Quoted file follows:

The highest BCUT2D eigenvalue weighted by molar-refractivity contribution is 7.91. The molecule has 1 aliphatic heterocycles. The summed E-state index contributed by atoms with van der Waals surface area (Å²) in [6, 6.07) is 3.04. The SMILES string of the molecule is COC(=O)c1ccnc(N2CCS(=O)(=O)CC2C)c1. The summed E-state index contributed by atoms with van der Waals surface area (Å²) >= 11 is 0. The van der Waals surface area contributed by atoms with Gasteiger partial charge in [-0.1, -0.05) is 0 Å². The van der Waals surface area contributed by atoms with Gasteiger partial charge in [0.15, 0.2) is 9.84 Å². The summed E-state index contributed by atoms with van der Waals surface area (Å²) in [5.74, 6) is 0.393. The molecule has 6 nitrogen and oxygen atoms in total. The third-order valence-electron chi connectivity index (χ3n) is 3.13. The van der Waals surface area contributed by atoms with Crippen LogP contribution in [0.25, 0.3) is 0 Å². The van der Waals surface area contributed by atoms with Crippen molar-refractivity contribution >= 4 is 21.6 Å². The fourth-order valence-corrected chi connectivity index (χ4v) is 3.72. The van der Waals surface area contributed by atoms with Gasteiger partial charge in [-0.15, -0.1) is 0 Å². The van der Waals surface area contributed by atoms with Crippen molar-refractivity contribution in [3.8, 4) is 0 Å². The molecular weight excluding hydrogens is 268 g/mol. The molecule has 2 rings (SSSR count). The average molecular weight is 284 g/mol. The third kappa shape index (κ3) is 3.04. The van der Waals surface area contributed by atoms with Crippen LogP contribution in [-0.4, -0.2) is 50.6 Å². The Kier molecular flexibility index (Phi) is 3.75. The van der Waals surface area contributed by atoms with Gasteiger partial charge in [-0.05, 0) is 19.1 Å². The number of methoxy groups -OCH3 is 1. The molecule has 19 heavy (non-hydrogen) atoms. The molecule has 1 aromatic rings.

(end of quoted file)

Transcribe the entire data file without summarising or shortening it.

The highest BCUT2D eigenvalue weighted by molar-refractivity contribution is 7.91. The molecule has 1 aliphatic heterocycles. The summed E-state index contributed by atoms with van der Waals surface area (Å²) in [6, 6.07) is 3.04. The SMILES string of the molecule is COC(=O)c1ccnc(N2CCS(=O)(=O)CC2C)c1. The summed E-state index contributed by atoms with van der Waals surface area (Å²) >= 11 is 0. The van der Waals surface area contributed by atoms with Gasteiger partial charge in [-0.1, -0.05) is 0 Å². The van der Waals surface area contributed by atoms with Gasteiger partial charge in [0.15, 0.2) is 9.84 Å². The summed E-state index contributed by atoms with van der Waals surface area (Å²) in [5.74, 6) is 0.393. The molecule has 6 nitrogen and oxygen atoms in total. The third-order valence-electron chi connectivity index (χ3n) is 3.13. The van der Waals surface area contributed by atoms with Crippen LogP contribution in [0.25, 0.3) is 0 Å². The van der Waals surface area contributed by atoms with Crippen molar-refractivity contribution >= 4 is 21.6 Å². The fourth-order valence-corrected chi connectivity index (χ4v) is 3.72. The van der Waals surface area contributed by atoms with Gasteiger partial charge in [-0.15, -0.1) is 0 Å². The van der Waals surface area contributed by atoms with Crippen molar-refractivity contribution in [3.8, 4) is 0 Å². The molecular weight excluding hydrogens is 268 g/mol. The molecule has 2 rings (SSSR count). The average molecular weight is 284 g/mol. The third kappa shape index (κ3) is 3.04. The van der Waals surface area contributed by atoms with Crippen LogP contribution in [-0.4, -0.2) is 50.6 Å². The Kier molecular flexibility index (Phi) is 3.75. The van der Waals surface area contributed by atoms with Gasteiger partial charge in [-0.05, 0) is 19.1 Å². The number of methoxy groups -OCH3 is 1. The molecule has 19 heavy (non-hydrogen) atoms. The molecule has 1 aromatic rings.